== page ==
>> Since in this case alcohol has been detected in high concentration in the stomach, doctors who conducted post-mortem failed to notice any smell.
Report on viscera and other biological samples
The following points need special mention:
The concentration of alcohol keeps on decreasing day by day as alcohol is volatile, and no special preservation technique or preservative like sodium fluoride was used in this case; it can be safely assumed that alcohol concentration in viscera, tissues and blood would be significantly higher on date of incident (June 3). It took 18 days to analyse the samples, a process that normally takes not more than 4-6 hours.
Examination of nail clippings showed human tissue that was analysed for blood grouping, which has no significance as we have better techniques available like DNA fingerprinting. Why were the samples destroyed when they yielded results of human tissue? It is a gross lapse on part of FSL. It took 39 days to analyse samples, which also put this report in serious doubt.
Blood took 39 days to analyse, just to determine the blood group, and they could not do Rh factor test. It is just appalling.
It takes five minutes to do this test.
>> Post-mortem examination was not done properly, as injuries on the body are missed out. It is essential to examine video recordings to appreciate injuries present on the body
>> The deceased was incapacitated because of high alcohol concentration in her body
>> Presence of injuries may be reflective of struggle, or person holding her tightly for suspension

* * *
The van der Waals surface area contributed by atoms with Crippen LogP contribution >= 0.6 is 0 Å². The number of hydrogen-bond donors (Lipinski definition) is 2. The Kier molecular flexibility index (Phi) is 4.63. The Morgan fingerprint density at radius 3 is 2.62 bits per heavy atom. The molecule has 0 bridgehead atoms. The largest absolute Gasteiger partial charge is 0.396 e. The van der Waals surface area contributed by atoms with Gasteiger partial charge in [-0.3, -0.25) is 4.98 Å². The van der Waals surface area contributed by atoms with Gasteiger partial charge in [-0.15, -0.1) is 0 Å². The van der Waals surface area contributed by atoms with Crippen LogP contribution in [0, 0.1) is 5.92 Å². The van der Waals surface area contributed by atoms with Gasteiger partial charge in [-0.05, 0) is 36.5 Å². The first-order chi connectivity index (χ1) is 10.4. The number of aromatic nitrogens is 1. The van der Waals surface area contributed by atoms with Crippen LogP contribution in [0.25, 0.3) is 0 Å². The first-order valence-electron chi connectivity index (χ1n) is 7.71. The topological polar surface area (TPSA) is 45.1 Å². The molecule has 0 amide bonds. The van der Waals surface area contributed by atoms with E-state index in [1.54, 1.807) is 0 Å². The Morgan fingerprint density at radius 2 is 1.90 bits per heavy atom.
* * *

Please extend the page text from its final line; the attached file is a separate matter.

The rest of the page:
>> In such circumstances, it is possible for an able bodied person to hang an incapacitated person.
>> Investigations at FSL are not done properly as per scientific procedure. Non-submission of nail clippings for DNA analysis is a grave error. Destruction of sample is not acceptable.
>> It is very essential to examine a video–recording of the post mortem examination to reach the correct cause of death. Homicidal hanging in this case may be a strong possibility.
>> I will submit my final report after examination of video recording.
Dr RK Sharma’s observations:
>> A contusion on left arm, visible in photographs, is not mentioned in post-mortem report
>> Eyes closed, tongue inside mouth and absence of saliva are not signs of asphyxia
>> Both lungs were congested and collapsed. This is not a feature of asphyxia
>> The deceased was incapacitated because of high alcohol concentration present in body
>> Presence of injuries may be reflective of struggle/holding person tightly for suspension
>> In such circumstances, it is possible for an able-bodied person to hang an incapacitated person
Autopsy of Jiah Khan conducted at JJ mortuary
Nail clippings sent to Kalina FSL for testing
FSL report submitted to the police, stating human tissue matter and blood detected in nail samples
The other side
A senior official from the biological division of FSL clarified, “The samples collected at the post mortem centre were not taken properly, as the nail was clipped along with the skin. On our examination, we found that the human tissue was that of the deceased, and hence even the DNA reports were inconclusive. Also, the blood stain on the nails matched with that of the deceased, as her blood group was A.”